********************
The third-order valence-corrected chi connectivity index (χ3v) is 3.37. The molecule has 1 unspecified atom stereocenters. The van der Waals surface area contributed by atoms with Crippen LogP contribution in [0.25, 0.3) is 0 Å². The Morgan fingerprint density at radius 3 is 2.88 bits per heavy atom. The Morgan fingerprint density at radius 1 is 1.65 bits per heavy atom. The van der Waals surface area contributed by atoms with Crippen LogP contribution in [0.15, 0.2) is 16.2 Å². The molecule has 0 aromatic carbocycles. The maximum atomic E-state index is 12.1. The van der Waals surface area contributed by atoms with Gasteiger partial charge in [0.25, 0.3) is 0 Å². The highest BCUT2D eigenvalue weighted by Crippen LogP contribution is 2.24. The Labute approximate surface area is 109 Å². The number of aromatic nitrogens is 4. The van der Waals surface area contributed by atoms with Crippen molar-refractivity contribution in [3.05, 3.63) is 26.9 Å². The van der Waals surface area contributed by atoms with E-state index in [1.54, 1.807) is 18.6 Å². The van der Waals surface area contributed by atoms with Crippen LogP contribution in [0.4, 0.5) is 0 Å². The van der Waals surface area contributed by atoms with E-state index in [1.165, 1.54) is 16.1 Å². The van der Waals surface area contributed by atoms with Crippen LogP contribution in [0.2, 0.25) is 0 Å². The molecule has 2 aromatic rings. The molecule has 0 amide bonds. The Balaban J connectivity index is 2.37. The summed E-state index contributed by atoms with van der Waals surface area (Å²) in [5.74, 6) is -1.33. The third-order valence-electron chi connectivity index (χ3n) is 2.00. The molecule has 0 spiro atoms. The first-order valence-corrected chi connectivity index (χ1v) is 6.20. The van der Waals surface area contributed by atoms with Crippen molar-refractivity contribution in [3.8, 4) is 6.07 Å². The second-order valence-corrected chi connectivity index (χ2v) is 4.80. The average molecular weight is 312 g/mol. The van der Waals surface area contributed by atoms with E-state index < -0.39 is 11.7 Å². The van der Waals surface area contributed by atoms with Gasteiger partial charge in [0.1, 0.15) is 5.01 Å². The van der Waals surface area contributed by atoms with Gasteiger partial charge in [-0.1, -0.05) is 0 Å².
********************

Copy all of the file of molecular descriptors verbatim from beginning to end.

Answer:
The third-order valence-corrected chi connectivity index (χ3v) is 3.37. The molecule has 1 unspecified atom stereocenters. The van der Waals surface area contributed by atoms with Crippen LogP contribution in [0.25, 0.3) is 0 Å². The Morgan fingerprint density at radius 3 is 2.88 bits per heavy atom. The Morgan fingerprint density at radius 1 is 1.65 bits per heavy atom. The van der Waals surface area contributed by atoms with Crippen LogP contribution in [0.15, 0.2) is 16.2 Å². The molecule has 0 aromatic carbocycles. The maximum atomic E-state index is 12.1. The van der Waals surface area contributed by atoms with Gasteiger partial charge in [0.25, 0.3) is 0 Å². The highest BCUT2D eigenvalue weighted by Crippen LogP contribution is 2.24. The Labute approximate surface area is 109 Å². The number of aromatic nitrogens is 4. The van der Waals surface area contributed by atoms with Crippen molar-refractivity contribution in [3.05, 3.63) is 26.9 Å². The van der Waals surface area contributed by atoms with E-state index in [1.54, 1.807) is 18.6 Å². The van der Waals surface area contributed by atoms with Crippen LogP contribution in [0.4, 0.5) is 0 Å². The van der Waals surface area contributed by atoms with E-state index in [1.165, 1.54) is 16.1 Å². The van der Waals surface area contributed by atoms with Crippen LogP contribution in [0.2, 0.25) is 0 Å². The molecule has 2 aromatic rings. The molecule has 0 amide bonds. The Balaban J connectivity index is 2.37. The summed E-state index contributed by atoms with van der Waals surface area (Å²) in [5.74, 6) is -1.33. The third-order valence-electron chi connectivity index (χ3n) is 2.00. The molecule has 0 spiro atoms. The first-order valence-corrected chi connectivity index (χ1v) is 6.20. The van der Waals surface area contributed by atoms with Crippen molar-refractivity contribution in [3.8, 4) is 6.07 Å². The second-order valence-corrected chi connectivity index (χ2v) is 4.80. The average molecular weight is 312 g/mol. The van der Waals surface area contributed by atoms with E-state index < -0.39 is 11.7 Å². The van der Waals surface area contributed by atoms with Gasteiger partial charge in [0.1, 0.15) is 5.01 Å². The van der Waals surface area contributed by atoms with Gasteiger partial charge in [-0.1, -0.05) is 0 Å².